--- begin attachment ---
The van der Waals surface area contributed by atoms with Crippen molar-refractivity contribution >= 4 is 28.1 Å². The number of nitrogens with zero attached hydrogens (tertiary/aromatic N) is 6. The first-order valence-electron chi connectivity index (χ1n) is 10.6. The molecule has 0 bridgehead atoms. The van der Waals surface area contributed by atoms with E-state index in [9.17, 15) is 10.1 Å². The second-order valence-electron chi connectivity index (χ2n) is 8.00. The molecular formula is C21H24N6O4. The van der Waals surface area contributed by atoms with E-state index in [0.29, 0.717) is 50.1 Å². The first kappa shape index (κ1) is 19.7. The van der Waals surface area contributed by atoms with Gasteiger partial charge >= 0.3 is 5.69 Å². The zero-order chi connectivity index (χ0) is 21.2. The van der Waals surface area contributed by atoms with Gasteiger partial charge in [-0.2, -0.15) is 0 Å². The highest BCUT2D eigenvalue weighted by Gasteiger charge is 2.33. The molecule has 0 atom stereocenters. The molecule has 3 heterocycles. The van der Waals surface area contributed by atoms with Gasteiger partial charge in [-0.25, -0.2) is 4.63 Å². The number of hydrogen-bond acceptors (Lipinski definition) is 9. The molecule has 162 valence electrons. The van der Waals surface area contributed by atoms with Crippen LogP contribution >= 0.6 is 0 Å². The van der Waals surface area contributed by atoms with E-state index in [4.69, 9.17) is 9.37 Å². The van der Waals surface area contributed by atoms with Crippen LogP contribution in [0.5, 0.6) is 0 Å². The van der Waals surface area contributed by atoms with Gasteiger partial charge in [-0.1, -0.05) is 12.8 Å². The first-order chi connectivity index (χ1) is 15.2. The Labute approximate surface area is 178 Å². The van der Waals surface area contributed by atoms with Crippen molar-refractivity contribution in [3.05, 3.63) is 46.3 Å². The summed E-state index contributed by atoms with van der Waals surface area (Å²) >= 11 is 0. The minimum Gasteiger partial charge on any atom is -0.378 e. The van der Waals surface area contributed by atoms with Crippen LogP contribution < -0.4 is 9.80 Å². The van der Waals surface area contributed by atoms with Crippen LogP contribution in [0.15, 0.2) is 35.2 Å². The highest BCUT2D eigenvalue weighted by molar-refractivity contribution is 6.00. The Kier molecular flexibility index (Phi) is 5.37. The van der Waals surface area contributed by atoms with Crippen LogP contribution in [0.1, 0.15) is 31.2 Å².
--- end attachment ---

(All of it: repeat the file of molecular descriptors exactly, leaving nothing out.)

The van der Waals surface area contributed by atoms with Crippen molar-refractivity contribution >= 4 is 28.1 Å². The number of nitrogens with zero attached hydrogens (tertiary/aromatic N) is 6. The first-order valence-electron chi connectivity index (χ1n) is 10.6. The molecule has 0 bridgehead atoms. The van der Waals surface area contributed by atoms with E-state index in [9.17, 15) is 10.1 Å². The second-order valence-electron chi connectivity index (χ2n) is 8.00. The molecular formula is C21H24N6O4. The van der Waals surface area contributed by atoms with E-state index in [0.29, 0.717) is 50.1 Å². The first kappa shape index (κ1) is 19.7. The van der Waals surface area contributed by atoms with Gasteiger partial charge >= 0.3 is 5.69 Å². The zero-order chi connectivity index (χ0) is 21.2. The van der Waals surface area contributed by atoms with Gasteiger partial charge in [-0.2, -0.15) is 0 Å². The highest BCUT2D eigenvalue weighted by Gasteiger charge is 2.33. The molecule has 0 atom stereocenters. The molecule has 3 heterocycles. The van der Waals surface area contributed by atoms with Gasteiger partial charge in [-0.25, -0.2) is 4.63 Å². The number of hydrogen-bond acceptors (Lipinski definition) is 9. The molecule has 162 valence electrons. The van der Waals surface area contributed by atoms with Crippen LogP contribution >= 0.6 is 0 Å². The van der Waals surface area contributed by atoms with E-state index in [4.69, 9.17) is 9.37 Å². The van der Waals surface area contributed by atoms with Crippen LogP contribution in [0.5, 0.6) is 0 Å². The van der Waals surface area contributed by atoms with Gasteiger partial charge in [-0.1, -0.05) is 12.8 Å². The first-order chi connectivity index (χ1) is 15.2. The Labute approximate surface area is 178 Å². The van der Waals surface area contributed by atoms with Crippen molar-refractivity contribution in [3.05, 3.63) is 46.3 Å². The summed E-state index contributed by atoms with van der Waals surface area (Å²) >= 11 is 0. The minimum Gasteiger partial charge on any atom is -0.378 e. The van der Waals surface area contributed by atoms with Crippen LogP contribution < -0.4 is 9.80 Å². The van der Waals surface area contributed by atoms with Crippen LogP contribution in [0.15, 0.2) is 35.2 Å². The highest BCUT2D eigenvalue weighted by molar-refractivity contribution is 6.00. The Kier molecular flexibility index (Phi) is 5.37. The van der Waals surface area contributed by atoms with Crippen LogP contribution in [0.1, 0.15) is 31.2 Å².